Twenty-eight days ago (on 7 August 2011) the world changed but didn’t change.
On a quiet Darwin Sunday morning, on a broad open road, an absurd collision of mismatched vehicles crushed the existence out of three people whose sensibilities for Country were rare in their richness and inspiration. The wrong three in the same, wrong place at the same, wrong time.
They were quiet and thoughtful, yet brave: individuals who were able to patiently listen and learn in new contexts, to persistently practise their crafts with clear direction.
Kevin Taylor, co-founder of Taylor Cullity Lethlean, was Australia’s most sought-after landscape architect. From its Adelaide base, through practices there and in Melbourne and in projects around Australia, TCL’s work has enhanced many of our urban public spaces, national parks and significant buildings. At the Royal Botanic Gardens, Cranbourne, TCL’s work is literally emblematic of Australia.
Greg McNamara and Lena Yali were husband-and-wife principals of Troppo Architects’ heartland practice in Darwin. Their much-awarded, proud, regionally rich work is prominent in Darwin’s most loved outdoor spaces, as well as in many hidden private domains.
Kevin, Greg and Lena were always looking to find ways to weave the natural environment into the fabric of their creations, usually through the early involvement of artists and artisans. And here, twenty-eight days ago, in a vehicular bubble, they were chatting together, sharing, landscape architect with architect: two perspectives, one ambition. From opposite ends of a continent that is an island, home to an ancient people, each architect found and cherished commonalities and differences in people and their stories and places, unpicking a giant weaving to make sense of it.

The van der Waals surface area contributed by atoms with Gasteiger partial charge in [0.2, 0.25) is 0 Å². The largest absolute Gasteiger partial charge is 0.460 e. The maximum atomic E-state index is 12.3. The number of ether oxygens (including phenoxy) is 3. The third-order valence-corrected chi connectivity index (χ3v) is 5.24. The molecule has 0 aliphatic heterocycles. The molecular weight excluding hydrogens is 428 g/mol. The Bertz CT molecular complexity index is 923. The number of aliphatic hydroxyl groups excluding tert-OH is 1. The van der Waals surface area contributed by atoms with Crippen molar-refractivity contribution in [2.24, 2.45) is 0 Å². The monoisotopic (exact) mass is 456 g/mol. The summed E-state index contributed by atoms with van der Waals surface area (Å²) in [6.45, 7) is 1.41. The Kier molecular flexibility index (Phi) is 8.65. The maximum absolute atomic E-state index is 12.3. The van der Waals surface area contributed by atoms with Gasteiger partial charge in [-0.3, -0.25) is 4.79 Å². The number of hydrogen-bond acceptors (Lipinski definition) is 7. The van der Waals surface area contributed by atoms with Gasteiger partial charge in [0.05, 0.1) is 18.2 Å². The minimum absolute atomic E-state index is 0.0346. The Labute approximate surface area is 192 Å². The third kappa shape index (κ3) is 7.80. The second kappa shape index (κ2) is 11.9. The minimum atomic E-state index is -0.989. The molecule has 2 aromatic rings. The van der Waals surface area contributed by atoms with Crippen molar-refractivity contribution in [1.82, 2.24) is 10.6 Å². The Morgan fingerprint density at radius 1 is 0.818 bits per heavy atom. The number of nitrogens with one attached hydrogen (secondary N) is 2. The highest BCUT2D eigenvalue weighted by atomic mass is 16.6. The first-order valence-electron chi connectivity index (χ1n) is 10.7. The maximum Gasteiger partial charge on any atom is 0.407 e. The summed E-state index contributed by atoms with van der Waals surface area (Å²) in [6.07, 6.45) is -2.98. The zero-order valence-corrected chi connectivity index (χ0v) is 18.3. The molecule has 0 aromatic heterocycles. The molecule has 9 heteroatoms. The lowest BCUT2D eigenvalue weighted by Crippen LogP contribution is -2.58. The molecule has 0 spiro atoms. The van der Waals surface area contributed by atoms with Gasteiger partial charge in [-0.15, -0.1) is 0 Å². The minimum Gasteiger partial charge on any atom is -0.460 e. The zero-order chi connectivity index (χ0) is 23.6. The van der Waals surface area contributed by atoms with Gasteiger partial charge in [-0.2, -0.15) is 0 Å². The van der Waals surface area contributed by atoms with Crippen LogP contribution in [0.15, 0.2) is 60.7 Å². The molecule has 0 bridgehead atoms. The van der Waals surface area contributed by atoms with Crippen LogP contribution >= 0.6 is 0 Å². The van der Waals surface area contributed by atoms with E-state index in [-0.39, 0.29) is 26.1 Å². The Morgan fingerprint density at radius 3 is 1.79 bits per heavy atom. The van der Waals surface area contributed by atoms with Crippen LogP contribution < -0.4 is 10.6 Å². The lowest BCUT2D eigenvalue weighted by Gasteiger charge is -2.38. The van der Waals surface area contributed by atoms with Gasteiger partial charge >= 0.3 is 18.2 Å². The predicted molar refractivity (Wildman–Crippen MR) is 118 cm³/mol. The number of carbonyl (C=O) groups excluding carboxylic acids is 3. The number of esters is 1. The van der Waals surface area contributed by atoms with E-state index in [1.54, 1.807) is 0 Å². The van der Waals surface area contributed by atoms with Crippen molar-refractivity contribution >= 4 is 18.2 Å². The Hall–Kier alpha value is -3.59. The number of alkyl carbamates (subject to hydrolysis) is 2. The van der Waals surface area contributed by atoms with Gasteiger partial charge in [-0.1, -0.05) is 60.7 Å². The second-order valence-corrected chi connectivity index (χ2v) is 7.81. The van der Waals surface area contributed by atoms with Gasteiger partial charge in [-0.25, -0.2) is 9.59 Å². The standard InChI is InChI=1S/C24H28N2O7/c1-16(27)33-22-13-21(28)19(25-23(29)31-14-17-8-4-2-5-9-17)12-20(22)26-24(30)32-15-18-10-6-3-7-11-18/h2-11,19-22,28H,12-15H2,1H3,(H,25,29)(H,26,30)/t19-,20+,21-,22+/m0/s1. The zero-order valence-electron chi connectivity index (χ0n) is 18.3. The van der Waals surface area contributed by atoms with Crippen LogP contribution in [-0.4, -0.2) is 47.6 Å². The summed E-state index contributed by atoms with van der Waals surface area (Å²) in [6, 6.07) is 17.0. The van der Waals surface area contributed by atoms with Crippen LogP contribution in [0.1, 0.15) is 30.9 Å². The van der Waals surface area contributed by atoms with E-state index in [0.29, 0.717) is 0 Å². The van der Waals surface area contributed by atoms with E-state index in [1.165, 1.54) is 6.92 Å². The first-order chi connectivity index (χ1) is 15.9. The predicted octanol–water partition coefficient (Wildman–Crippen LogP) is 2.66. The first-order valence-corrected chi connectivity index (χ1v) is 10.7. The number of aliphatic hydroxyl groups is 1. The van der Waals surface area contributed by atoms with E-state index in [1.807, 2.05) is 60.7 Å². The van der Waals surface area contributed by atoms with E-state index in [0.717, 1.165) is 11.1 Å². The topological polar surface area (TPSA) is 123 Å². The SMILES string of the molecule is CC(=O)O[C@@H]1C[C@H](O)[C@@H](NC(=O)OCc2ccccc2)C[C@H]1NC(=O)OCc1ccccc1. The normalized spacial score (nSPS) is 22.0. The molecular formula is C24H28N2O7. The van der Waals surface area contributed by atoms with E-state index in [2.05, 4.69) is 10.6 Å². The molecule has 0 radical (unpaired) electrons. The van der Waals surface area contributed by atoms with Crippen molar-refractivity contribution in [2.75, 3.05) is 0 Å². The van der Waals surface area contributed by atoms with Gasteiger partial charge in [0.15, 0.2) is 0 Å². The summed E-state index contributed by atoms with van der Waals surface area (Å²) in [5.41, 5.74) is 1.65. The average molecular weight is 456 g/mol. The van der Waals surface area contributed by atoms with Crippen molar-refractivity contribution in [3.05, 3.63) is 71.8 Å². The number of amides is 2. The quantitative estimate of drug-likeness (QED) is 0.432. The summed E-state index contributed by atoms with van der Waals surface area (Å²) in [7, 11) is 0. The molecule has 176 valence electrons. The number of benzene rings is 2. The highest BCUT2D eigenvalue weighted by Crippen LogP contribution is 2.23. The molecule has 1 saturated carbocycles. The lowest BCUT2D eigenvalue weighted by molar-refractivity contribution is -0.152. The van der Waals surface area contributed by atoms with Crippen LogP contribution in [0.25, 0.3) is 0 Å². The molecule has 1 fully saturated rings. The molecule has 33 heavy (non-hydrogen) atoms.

To these people sharing was basic, as it enshrined as paramount in one’s thinking and actions the twin concepts of community engagement and community purpose. As part of this engagement and purpose they also sought to enrich their environmental understanding of Country through the lens of Aboriginal sensibility and knowledge. Kevin, Greg and Lena lived with a broad ecological understanding that entwined people with place.
It is not surprising, then, that a common thread through their diverse work was an “architecture and landscape architecture of reconciliation.” In whitefella settings and constructs, this thread is evidenced in compositions that tell old stories, woven of natural local materials in patterns that echo “Country” and “Place.” And, reciprocally, spontaneously and independently in past weeks, in the best tradition of Country, north and south, smoking ceremonies have been held for Kevin, Greg and Lena at civic venues, their offices and work sites. A strange, long and new songline.
So, things have again blown apart in Darwin (where I sit writing this inadequate piece). Darwin, dear Darwin, awful, potent Darwin. Turning now to thinking through Kevin’s landscape prism about Greg and Lena and their time here …
This is a new but forever old place. It lies at the end of a track through desert after desert and seemingly endless savannah. It perches on the edge of a sea we know and cherish as Arafura. For millennia that sea and its huge flushing tides have fed us while clawing at our edges, shaping our favourite places and delivering the worst of furies.
Not far beyond, in Indonesia, lies the Wallace Line, marking the beginning of another ecosystem, a different world of volcanic soils, plantations all in a row and people who do not know what to do with an oval-shaped ball. Back here on this eroding laterite land that floods, dries and burns, really ancient storylines resound a haunting richness all its own.
Of the Top End, Xavier Herbert wrote in his epic, Capricornia, “here, Nature looms larger than Man.”